Incan brain surgery
When one part of the brain is damaged, sometimes another part eventually takes over its function. I think something analogous can happen in a person’s philosophy. Here are two paragraphs that I just cut out of my book manuscript, partly because they seemed too difficult, but mostly because I went out on a limb and then decided that I was wrong.
An example of the beauty of philosophical truth is less clear, but for that reason more interesting. Hegel’s 1807 masterpiece, The Phenomenology of Mind, describes every apparent mode of knowing in order to express its claim to being absolute and to show how that claim refutes itself by its own implicit logic. Hegel’s survey of the forms of mind is profound, notoriously difficult to understand, and full of insights and problems. But his overall conclusion is clear: only philosophical understanding of the unfolding sequence of these self-subverting modes of knowing (each of which entangles itself in contradictions when made fully explicit) amounts to absolute knowing. None of the modes of knowing is absolute, but each is a necessary part of the circle, which is absolute.
Including a quote from the poetry of Schiller, the last lines of his book express Hegel’s rejoicing in the beauty of what he thought he had achieved. He refers to the Phenomenology’s historical and conceptual narrative as “the Calvary of absolute Spirit, the actuality, truth, and certainty of his throne, without which he would be lifeless and alone. Only ‘from the chalice of this realm of spirits [forms of mind] foams forth for Him his own infinitude.’” By the end of the book, Hegel had redefined God and dismantled so much of the truth of religion that his claim to absolute knowing rings hollow—but it could be that he had studied enough, thought deeply enough, reasoned incisively often enough, and integrated enough to redeem his celebration.
[Here’s some added detail that I put into a footnote.] Hegel’s Phenomenology begins with the certainty of sensing the immediate here and now, moves on to perceptual knowing of the properties of things, and then to Newtonian physics. Next, it probes basic forms of social conflict and social structure as ways through which persons attempt to gain social recognition and a satisfying sense of self. It continues by examining the independent thinking of ancient skepticism that called knowledge into question, and then focuses on medieval religion, which projected its own categories into a realm of heavenly images, deflating the happiness of persons on earth. Then the book goes on to consider biology, psychology, and other forms of reason; major forms of ethical order and culture from the ancient Greeks to the Enlightenment; and morality, art, and religion. The concluding quotation from the book is taken from G. W. F. Hegel, The Phenomenology of Spirit A. V. Miller, trans. (New York: Oxford University Press, 1977) 493.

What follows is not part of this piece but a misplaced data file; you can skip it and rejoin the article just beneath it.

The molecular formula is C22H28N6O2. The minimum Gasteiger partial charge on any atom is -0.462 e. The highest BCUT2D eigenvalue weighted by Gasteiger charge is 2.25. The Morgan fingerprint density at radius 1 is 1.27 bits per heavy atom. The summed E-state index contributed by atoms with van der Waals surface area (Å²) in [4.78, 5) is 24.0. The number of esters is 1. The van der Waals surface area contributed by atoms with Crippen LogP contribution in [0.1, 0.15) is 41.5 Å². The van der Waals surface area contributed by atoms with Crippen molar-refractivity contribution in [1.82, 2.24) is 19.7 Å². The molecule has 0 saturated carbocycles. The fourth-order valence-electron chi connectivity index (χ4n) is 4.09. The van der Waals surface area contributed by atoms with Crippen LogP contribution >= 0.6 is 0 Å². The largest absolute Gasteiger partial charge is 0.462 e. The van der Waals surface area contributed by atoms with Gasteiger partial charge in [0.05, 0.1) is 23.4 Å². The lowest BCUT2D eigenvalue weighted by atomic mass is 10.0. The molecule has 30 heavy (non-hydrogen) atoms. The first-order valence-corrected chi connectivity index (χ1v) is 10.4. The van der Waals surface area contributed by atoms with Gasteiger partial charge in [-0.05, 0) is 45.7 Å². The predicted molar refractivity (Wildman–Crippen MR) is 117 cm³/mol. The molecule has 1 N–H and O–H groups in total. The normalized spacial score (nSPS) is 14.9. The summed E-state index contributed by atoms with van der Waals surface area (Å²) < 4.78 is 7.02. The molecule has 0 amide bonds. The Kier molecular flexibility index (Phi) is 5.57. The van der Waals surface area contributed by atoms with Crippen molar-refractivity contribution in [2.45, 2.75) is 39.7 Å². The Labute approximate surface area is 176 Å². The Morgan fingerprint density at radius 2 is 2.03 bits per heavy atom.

I think my analysis of Hegel can be sustained if we expand the time frame to take into account some later works of Hegel (I am thinking about the Lectures on the Philosophy of History, for example, but I am not willing to undertake the work necessary to spell out that argument). If I am right, then Hegel’s sharpness in critique ended up by performing surgery on his religion, removing some key components of the truth of God; but he left enough truth alive that, as the years went on, he regenerated something akin to genuine faith.
The main point I am after goes beyond Hegel. A thinker can find (or seem to find) so many serious problems in religious faith that s/he judges that integrity requires throwing it all overboard; but at the same time, spiritual meaning and value is brought in the back door through the treatment of other topics. Reading these discussions might possibly incline us to entertain the possibility that—maybe, maybe—there was a living faith under the surface.
It is tempting for us to entertain hypotheses like that; but only God knows us deeply enough to pronounce on such matters. I suppose that’s another reason to do surgery on my manuscript. Maybe I’ll remove this from my weblog—someday. But there is one useful practical upshot of this speculation: we should not confuse a publication with a person. Not only can we misinterpret what persons write, but there is a tendency to say “Hegel” as though by discussing his writing we are getting a hold of the man himself. While I don’t want to drive an enormous wedge between person and product, I do believe that we can look for continuing growth in a truth seeker, even one who has said no to some pretty important truths (to begin with, for Hegel, the very idea of a Creator).
By Thomas Quine (Incan Brain Surgery (rotated 90 degrees)) [CC BY 2.0 (http://creativecommons.org/licenses/by/2.0)], via Wikimedia Commons